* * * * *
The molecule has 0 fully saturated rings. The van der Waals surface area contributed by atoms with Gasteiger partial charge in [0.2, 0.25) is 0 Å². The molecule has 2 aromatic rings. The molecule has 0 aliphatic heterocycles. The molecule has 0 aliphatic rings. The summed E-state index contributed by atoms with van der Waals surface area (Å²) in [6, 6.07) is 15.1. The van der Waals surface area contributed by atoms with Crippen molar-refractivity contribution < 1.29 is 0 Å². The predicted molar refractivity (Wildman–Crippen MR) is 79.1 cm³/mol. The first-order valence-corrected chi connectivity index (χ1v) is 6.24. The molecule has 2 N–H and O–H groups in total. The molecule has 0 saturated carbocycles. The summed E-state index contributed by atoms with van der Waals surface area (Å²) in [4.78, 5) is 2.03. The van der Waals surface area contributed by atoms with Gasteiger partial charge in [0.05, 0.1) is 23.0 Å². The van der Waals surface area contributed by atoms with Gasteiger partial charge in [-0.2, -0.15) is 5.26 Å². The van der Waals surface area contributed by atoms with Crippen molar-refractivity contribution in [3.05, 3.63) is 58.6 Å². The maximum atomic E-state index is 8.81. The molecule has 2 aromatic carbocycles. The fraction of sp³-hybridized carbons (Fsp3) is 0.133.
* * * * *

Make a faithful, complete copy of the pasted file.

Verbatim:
The molecule has 0 fully saturated rings. The van der Waals surface area contributed by atoms with Gasteiger partial charge in [0.2, 0.25) is 0 Å². The molecule has 2 aromatic rings. The molecule has 0 aliphatic heterocycles. The molecule has 0 aliphatic rings. The summed E-state index contributed by atoms with van der Waals surface area (Å²) in [6, 6.07) is 15.1. The van der Waals surface area contributed by atoms with Crippen molar-refractivity contribution < 1.29 is 0 Å². The predicted molar refractivity (Wildman–Crippen MR) is 79.1 cm³/mol. The first-order valence-corrected chi connectivity index (χ1v) is 6.24. The molecule has 2 N–H and O–H groups in total. The molecule has 0 saturated carbocycles. The summed E-state index contributed by atoms with van der Waals surface area (Å²) in [4.78, 5) is 2.03. The van der Waals surface area contributed by atoms with Gasteiger partial charge in [0.05, 0.1) is 23.0 Å². The van der Waals surface area contributed by atoms with Gasteiger partial charge in [-0.2, -0.15) is 5.26 Å². The van der Waals surface area contributed by atoms with Crippen molar-refractivity contribution in [3.05, 3.63) is 58.6 Å². The maximum atomic E-state index is 8.81. The molecule has 2 aromatic carbocycles. The fraction of sp³-hybridized carbons (Fsp3) is 0.133.